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Muslims: A Global Perspective

Muslims make up around a quarter of the world’s population. What are the facts?

June 18, 2024


The world’s Muslim population is expected to increase to 2.2 billion by 2030 – up from 1.9 billion today.


If current trends continue, Muslims will make up 26.4% of the world's total projected population of 8.3 billion in 2030 – up from 23.4% of the estimated 2010 world population of 6.9 billion.


From 1990 to 2010, the global Muslim population increased at an average annual rate of 2.2%, compared with the projected rate of 1.5% for the period from 2010 to 2030.


The slowdown in Muslim population growth is most pronounced in the Asia-Pacific region, the Middle East, North Africa and Europe – and less sharp in sub-Saharan Africa.


A majority of the world’s Muslims (about 60%) will continue to live in the Asia-Pacific region, while about 20% will live in the Middle East and North Africa.


If current trends continue, 79 countries will have a million or more Muslim inhabitants in 2030.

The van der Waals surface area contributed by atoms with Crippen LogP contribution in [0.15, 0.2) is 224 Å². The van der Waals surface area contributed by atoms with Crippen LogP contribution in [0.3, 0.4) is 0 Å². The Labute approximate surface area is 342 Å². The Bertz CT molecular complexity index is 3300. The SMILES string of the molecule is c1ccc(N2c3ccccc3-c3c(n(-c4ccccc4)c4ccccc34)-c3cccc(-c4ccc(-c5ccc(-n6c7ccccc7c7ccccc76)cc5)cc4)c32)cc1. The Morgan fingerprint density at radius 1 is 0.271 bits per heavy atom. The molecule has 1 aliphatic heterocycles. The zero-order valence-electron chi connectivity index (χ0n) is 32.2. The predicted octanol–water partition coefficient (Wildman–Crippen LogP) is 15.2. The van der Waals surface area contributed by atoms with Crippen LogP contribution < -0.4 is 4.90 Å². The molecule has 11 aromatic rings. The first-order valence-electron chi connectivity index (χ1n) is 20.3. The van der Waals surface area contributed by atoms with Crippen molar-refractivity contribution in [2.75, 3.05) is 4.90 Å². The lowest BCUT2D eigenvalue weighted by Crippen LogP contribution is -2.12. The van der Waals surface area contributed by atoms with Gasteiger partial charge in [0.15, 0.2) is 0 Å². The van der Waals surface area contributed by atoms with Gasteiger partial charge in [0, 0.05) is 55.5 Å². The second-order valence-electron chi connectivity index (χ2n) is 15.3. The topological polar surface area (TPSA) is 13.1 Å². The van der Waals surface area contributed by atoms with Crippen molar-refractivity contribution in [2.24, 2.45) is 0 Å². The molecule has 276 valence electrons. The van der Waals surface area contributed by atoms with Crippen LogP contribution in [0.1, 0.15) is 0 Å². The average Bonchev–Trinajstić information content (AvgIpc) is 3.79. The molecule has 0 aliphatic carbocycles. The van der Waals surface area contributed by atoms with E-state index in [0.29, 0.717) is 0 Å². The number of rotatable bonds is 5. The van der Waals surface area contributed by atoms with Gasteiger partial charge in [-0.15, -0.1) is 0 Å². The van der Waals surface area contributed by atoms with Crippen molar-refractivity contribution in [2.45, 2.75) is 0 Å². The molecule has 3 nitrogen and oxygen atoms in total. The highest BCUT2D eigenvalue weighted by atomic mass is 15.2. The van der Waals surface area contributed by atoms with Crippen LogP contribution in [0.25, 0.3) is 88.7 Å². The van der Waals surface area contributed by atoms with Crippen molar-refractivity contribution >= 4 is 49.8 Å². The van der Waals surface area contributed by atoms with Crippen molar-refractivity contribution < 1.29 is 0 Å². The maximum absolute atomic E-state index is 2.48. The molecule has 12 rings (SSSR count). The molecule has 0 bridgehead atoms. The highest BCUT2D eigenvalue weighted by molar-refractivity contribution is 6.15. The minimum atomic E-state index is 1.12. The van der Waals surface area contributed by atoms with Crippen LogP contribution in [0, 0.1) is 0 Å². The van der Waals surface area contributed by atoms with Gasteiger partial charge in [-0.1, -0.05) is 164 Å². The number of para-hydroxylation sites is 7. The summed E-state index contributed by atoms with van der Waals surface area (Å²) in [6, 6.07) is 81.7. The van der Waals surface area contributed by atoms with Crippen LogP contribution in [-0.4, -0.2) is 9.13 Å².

The country with the largest number of Muslims is Indonesia, which is home to an estimated 242 million Muslims (about 87% of the population).


Sunni Muslims will continue to make up an overwhelming majority of Muslims in 2030 (87- 90%). The portion of the world’s Muslims who are Shia may decline slightly.


Although most Muslims do not speak Arabic as a native language, many Muslims learn Arabic as a language of religious study and prayer.


Arabic is the fifth-most spoken language in the world – with over 200 million native speakers of Arabic and more than 400 million total speakers of the language.


Arabic is one of the six official UN languages, and it is the official or co-official language of 27 countries.

Sources: Pew Reaearch Center, Language Connects Foundation, World Population Review 


Muslims make up around a quarter of the world's population. What are the facts?